By Louise Kinross

A fascinating piece came out in New York Magazine earlier this week called How Smart Do You Have To Be To Raise A Child?

It raises excellent questions about the rights of disabled parents, including those with intellectual disabilities, to care for their kids—noting that 37 American states make a disability reason enough to terminate those rights.

However, one statement in the piece never should have made its way past a fact-checker.

In talking about whether intellectually disabled women can raise their children, the author writes: “one of the signs of intellectual disability is a limited capacity for empathy.”

WHOA Nellie!


Where on earth did that come from?

As someone who has a child with an intellectual disability, works at a hospital for children with disabilities and has been writing (and reading) in the field of parenting and disability for years, this struck me as false. Outrageously simplistic. And dangerous.

Lack of empathy is not a marker for intellectual disability.

But just to be sure I wasn’t confused myself, I reached out to a number of experts.

First I e-mailed Dick J. Sobsey, associate director of the  JP Das Centre on Developmental and Learning Disabilities at the University of Alberta.

“A lack of empathy is NOT a general characteristic of intellectual disability and certainly not for someone with a mild intellectual disability,” Dick wrote. “Mothers’ ability to attach to their child and respond to their needs is affected by their own experience as children.

“Sadly, children with intellectual disabilities are much more likely to have grown up in institutional care or to have been abused and neglected. Institutional care, abuse and neglect are risk factors for difficulties with empathy—in women with and without intellectual disabilities.

“There is no reason to believe that an individual cannot be a satisfactory parent simply because of an intellectual disability.”

I then e-mailed Dr. Brian Skotko, co-director of the Down syndrome program at Massachusetts General Hospital for Children in Boston. “People with intellectual disabilities do have the capacity, to varying degrees, to be empathetic,” he wrote. “To assume otherwise would be presumptive. If someone has a lack of empathy, it doesn’t necessarily mean that they have an intellectual disability. And if someone has an intellectual disability, it does not necessarily mean that they have a lack of empathy!” (that’s his exclamation point)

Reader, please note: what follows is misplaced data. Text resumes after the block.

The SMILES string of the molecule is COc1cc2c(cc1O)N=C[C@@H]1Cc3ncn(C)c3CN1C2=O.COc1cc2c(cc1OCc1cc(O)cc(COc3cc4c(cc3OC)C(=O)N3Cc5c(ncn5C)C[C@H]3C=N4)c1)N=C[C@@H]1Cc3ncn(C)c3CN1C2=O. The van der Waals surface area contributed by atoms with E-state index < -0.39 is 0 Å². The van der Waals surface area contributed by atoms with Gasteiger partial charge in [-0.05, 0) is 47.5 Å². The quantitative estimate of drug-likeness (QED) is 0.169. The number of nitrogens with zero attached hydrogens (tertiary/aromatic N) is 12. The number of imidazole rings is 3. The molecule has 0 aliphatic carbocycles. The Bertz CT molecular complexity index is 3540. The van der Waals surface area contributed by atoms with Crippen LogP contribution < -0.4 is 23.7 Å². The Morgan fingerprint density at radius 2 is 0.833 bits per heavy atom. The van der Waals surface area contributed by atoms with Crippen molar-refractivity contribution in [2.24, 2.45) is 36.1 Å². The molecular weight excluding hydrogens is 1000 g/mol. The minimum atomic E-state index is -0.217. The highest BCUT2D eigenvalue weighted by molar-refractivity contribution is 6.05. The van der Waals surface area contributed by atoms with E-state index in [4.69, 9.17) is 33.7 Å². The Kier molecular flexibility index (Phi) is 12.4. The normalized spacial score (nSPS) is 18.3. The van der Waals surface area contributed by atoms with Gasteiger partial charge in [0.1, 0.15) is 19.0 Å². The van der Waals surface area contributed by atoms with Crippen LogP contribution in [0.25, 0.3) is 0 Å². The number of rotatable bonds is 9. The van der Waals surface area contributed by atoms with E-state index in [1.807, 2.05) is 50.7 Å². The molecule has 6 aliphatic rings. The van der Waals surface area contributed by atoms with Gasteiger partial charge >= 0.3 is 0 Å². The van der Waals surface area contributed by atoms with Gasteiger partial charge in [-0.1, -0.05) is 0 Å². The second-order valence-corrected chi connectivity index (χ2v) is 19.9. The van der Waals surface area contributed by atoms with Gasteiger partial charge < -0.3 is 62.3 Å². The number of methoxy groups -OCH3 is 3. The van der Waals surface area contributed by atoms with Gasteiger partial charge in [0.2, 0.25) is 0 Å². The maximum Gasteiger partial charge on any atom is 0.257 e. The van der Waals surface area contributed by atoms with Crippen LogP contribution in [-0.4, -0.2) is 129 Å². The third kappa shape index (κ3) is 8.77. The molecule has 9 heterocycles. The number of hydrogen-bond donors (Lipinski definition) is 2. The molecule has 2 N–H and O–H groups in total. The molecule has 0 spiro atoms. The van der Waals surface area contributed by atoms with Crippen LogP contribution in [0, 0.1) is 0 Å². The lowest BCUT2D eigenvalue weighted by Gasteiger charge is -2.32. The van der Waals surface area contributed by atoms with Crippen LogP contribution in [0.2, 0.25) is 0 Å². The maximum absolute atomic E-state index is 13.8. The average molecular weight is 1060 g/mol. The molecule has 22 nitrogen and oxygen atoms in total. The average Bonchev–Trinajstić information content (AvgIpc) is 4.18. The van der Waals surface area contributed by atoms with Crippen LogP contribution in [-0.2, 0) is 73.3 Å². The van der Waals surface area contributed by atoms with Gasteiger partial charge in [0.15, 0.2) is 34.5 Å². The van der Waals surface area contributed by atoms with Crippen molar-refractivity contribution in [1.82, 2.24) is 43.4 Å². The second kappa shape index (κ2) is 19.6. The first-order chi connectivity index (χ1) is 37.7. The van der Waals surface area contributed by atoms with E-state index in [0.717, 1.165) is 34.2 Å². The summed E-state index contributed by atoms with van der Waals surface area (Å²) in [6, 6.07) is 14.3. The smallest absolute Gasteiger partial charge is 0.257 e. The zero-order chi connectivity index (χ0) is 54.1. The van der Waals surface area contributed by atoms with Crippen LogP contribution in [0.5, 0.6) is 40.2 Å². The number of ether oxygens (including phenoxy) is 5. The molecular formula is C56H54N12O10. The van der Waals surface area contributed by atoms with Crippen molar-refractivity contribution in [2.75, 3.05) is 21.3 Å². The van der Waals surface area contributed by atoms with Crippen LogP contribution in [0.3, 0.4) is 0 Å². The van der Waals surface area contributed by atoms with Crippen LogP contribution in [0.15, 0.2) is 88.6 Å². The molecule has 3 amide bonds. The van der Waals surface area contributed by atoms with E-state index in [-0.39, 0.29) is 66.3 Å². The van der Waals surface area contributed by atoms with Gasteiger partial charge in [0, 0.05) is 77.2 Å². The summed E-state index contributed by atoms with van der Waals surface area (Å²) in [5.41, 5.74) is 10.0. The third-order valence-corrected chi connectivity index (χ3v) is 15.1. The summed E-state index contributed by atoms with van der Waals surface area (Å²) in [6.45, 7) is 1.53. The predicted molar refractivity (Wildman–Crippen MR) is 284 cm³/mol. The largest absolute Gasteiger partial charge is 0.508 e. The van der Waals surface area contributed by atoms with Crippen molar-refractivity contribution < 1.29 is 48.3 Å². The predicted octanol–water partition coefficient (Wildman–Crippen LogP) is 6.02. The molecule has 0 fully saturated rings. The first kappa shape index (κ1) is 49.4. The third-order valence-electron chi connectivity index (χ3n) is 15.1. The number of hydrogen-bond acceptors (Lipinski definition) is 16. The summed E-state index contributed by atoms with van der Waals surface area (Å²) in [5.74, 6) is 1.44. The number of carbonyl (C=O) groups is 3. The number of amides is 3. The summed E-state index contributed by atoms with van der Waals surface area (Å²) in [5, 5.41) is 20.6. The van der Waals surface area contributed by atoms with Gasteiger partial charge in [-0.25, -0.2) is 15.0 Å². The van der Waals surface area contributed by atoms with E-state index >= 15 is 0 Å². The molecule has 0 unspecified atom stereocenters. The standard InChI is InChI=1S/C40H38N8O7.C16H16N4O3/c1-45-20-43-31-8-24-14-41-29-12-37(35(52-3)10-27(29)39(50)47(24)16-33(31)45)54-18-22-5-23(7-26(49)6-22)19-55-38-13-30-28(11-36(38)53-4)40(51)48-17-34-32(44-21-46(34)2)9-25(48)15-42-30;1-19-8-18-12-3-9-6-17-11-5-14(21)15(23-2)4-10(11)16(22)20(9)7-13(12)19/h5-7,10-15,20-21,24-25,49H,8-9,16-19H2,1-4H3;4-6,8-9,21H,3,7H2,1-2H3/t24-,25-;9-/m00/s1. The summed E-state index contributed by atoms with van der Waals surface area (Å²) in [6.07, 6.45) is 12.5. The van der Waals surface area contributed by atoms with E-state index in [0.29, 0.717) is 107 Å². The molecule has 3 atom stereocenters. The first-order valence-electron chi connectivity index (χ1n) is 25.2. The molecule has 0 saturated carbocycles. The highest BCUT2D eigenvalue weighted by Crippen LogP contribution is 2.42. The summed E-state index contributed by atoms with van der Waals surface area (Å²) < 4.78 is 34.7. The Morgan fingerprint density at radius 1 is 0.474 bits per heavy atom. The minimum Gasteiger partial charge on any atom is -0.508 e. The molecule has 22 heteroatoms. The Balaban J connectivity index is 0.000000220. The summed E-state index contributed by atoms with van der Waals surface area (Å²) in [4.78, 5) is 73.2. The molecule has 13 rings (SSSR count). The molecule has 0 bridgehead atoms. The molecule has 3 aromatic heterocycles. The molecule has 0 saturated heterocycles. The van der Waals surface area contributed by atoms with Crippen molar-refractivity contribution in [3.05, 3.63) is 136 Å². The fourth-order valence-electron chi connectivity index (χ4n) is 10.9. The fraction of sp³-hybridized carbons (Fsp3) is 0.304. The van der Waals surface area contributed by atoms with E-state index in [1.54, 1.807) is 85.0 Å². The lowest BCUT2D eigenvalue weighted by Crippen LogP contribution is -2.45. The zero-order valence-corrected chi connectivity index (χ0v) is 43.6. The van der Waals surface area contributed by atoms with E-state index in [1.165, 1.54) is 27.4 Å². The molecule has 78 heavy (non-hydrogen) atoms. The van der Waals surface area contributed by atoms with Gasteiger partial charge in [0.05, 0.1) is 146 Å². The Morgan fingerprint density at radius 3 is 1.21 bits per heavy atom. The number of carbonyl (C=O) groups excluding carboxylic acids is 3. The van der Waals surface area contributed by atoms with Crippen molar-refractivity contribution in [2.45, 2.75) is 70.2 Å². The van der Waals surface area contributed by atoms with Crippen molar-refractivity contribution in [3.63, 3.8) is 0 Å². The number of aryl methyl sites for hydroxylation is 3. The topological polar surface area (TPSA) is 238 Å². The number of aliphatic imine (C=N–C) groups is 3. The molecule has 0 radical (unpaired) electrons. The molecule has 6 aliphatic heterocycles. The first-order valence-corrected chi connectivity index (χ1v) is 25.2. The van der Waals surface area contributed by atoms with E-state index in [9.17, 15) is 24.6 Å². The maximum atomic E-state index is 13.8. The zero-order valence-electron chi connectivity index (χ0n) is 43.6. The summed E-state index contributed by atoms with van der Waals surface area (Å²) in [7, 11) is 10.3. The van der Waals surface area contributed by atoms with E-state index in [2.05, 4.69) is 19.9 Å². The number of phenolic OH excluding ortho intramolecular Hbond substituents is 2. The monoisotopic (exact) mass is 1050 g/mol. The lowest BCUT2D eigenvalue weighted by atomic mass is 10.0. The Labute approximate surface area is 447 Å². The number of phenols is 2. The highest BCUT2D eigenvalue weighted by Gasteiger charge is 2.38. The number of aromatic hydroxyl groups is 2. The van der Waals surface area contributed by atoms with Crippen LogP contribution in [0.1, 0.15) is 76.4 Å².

Finally, I messaged Dan Habib, filmmaker in residence at the University of New Hampshire’s Institute on Disability. Dan is a member of the President’s Committee for People with Intellectual Disabilities.

“I agree with your critique,” he responded. “This is one of the more widely accepted definitions of intellectual disability. Nothing here implies lack of empathy.”

Dan is currently producing a documentary, out in 2017, called Intelligent Lives, about how the segregation of people with intellectual disabilities became the norm, and why it’s slowly being dismantled.

So please, New York Magazine, when writing about one of the most marginalized populations on the planet—please get your facts straight.

This post was originally published at Bloom in January 2016. You can read the original post here.

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